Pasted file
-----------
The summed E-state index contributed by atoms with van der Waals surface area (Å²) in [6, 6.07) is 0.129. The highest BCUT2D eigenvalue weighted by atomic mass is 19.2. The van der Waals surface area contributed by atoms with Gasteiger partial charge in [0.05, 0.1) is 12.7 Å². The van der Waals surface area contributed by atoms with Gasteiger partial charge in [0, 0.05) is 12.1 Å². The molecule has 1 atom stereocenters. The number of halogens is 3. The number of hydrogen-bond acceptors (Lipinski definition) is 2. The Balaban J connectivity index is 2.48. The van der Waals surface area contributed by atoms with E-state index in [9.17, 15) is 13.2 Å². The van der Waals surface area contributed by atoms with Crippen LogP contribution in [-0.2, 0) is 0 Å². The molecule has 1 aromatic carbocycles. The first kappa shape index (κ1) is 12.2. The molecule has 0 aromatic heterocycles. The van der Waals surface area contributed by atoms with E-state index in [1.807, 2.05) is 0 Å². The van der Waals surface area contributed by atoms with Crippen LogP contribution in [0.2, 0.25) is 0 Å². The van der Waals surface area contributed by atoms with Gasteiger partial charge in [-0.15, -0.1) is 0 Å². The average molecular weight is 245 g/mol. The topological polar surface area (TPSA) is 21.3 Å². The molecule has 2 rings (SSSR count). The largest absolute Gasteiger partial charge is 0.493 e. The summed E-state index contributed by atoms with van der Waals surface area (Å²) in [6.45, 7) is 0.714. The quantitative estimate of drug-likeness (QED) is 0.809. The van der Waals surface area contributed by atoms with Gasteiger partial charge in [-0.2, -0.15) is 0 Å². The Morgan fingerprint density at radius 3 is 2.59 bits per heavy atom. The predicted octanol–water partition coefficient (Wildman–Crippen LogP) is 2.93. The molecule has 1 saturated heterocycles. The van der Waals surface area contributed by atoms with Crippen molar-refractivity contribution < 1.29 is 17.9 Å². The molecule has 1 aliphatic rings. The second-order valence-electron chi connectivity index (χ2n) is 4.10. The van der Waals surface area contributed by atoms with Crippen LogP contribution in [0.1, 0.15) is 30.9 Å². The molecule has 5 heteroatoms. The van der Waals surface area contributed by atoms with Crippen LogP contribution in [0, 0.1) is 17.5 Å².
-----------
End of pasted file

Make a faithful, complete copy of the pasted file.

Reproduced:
The summed E-state index contributed by atoms with van der Waals surface area (Å²) in [6, 6.07) is 0.129. The highest BCUT2D eigenvalue weighted by atomic mass is 19.2. The van der Waals surface area contributed by atoms with Gasteiger partial charge in [0.05, 0.1) is 12.7 Å². The van der Waals surface area contributed by atoms with Gasteiger partial charge in [0, 0.05) is 12.1 Å². The molecule has 1 atom stereocenters. The number of halogens is 3. The number of hydrogen-bond acceptors (Lipinski definition) is 2. The Balaban J connectivity index is 2.48. The van der Waals surface area contributed by atoms with E-state index in [9.17, 15) is 13.2 Å². The van der Waals surface area contributed by atoms with Crippen LogP contribution in [-0.2, 0) is 0 Å². The molecule has 1 aromatic carbocycles. The first kappa shape index (κ1) is 12.2. The molecule has 0 aromatic heterocycles. The van der Waals surface area contributed by atoms with E-state index in [1.807, 2.05) is 0 Å². The van der Waals surface area contributed by atoms with Crippen LogP contribution in [0.2, 0.25) is 0 Å². The van der Waals surface area contributed by atoms with Gasteiger partial charge in [-0.15, -0.1) is 0 Å². The average molecular weight is 245 g/mol. The topological polar surface area (TPSA) is 21.3 Å². The molecule has 2 rings (SSSR count). The largest absolute Gasteiger partial charge is 0.493 e. The summed E-state index contributed by atoms with van der Waals surface area (Å²) in [6.45, 7) is 0.714. The quantitative estimate of drug-likeness (QED) is 0.809. The van der Waals surface area contributed by atoms with Gasteiger partial charge in [-0.2, -0.15) is 0 Å². The Morgan fingerprint density at radius 3 is 2.59 bits per heavy atom. The predicted octanol–water partition coefficient (Wildman–Crippen LogP) is 2.93. The molecule has 1 saturated heterocycles. The van der Waals surface area contributed by atoms with Crippen molar-refractivity contribution < 1.29 is 17.9 Å². The molecule has 1 aliphatic rings. The second-order valence-electron chi connectivity index (χ2n) is 4.10. The van der Waals surface area contributed by atoms with Crippen LogP contribution in [0.1, 0.15) is 30.9 Å². The molecule has 5 heteroatoms. The van der Waals surface area contributed by atoms with Crippen LogP contribution in [0, 0.1) is 17.5 Å².